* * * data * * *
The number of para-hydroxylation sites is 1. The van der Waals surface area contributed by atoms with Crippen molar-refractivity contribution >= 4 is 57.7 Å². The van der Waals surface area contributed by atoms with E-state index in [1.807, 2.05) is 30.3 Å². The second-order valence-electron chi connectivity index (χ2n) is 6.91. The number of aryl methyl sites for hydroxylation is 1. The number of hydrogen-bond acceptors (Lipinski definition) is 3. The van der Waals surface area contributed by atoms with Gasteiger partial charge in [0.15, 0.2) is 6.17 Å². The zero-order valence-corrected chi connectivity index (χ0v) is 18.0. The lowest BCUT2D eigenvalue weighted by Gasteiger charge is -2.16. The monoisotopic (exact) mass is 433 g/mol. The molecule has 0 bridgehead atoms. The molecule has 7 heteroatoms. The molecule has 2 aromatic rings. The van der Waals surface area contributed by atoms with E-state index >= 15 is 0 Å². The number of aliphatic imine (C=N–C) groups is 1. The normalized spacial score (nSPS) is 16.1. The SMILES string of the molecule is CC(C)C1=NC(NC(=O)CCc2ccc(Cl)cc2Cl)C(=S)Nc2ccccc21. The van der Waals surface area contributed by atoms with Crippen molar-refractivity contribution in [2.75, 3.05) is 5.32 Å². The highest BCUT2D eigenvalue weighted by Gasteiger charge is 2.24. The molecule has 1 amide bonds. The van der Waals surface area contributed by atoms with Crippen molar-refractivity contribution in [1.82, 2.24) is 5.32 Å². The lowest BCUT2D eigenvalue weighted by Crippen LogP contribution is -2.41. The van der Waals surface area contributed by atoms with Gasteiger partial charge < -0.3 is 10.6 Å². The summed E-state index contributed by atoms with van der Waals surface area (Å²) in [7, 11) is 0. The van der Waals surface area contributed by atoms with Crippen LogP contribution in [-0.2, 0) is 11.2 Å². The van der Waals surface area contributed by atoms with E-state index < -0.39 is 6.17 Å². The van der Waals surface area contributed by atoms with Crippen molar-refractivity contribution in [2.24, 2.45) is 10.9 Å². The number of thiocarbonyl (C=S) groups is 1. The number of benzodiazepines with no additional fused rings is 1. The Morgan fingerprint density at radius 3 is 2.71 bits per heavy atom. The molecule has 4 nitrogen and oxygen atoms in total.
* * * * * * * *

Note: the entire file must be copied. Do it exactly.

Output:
The number of para-hydroxylation sites is 1. The van der Waals surface area contributed by atoms with Crippen molar-refractivity contribution >= 4 is 57.7 Å². The van der Waals surface area contributed by atoms with E-state index in [1.807, 2.05) is 30.3 Å². The second-order valence-electron chi connectivity index (χ2n) is 6.91. The number of aryl methyl sites for hydroxylation is 1. The number of hydrogen-bond acceptors (Lipinski definition) is 3. The van der Waals surface area contributed by atoms with Gasteiger partial charge in [0.15, 0.2) is 6.17 Å². The zero-order valence-corrected chi connectivity index (χ0v) is 18.0. The lowest BCUT2D eigenvalue weighted by Gasteiger charge is -2.16. The monoisotopic (exact) mass is 433 g/mol. The molecule has 0 bridgehead atoms. The molecule has 7 heteroatoms. The molecule has 2 aromatic rings. The van der Waals surface area contributed by atoms with E-state index >= 15 is 0 Å². The number of aliphatic imine (C=N–C) groups is 1. The normalized spacial score (nSPS) is 16.1. The SMILES string of the molecule is CC(C)C1=NC(NC(=O)CCc2ccc(Cl)cc2Cl)C(=S)Nc2ccccc21. The van der Waals surface area contributed by atoms with Crippen molar-refractivity contribution in [2.75, 3.05) is 5.32 Å². The highest BCUT2D eigenvalue weighted by Gasteiger charge is 2.24. The molecule has 1 amide bonds. The van der Waals surface area contributed by atoms with Crippen molar-refractivity contribution in [1.82, 2.24) is 5.32 Å². The lowest BCUT2D eigenvalue weighted by Crippen LogP contribution is -2.41. The van der Waals surface area contributed by atoms with Gasteiger partial charge < -0.3 is 10.6 Å². The summed E-state index contributed by atoms with van der Waals surface area (Å²) in [7, 11) is 0. The van der Waals surface area contributed by atoms with Crippen LogP contribution in [-0.2, 0) is 11.2 Å². The van der Waals surface area contributed by atoms with E-state index < -0.39 is 6.17 Å². The van der Waals surface area contributed by atoms with Crippen molar-refractivity contribution in [2.24, 2.45) is 10.9 Å². The number of thiocarbonyl (C=S) groups is 1. The number of benzodiazepines with no additional fused rings is 1. The Morgan fingerprint density at radius 3 is 2.71 bits per heavy atom. The molecule has 4 nitrogen and oxygen atoms in total.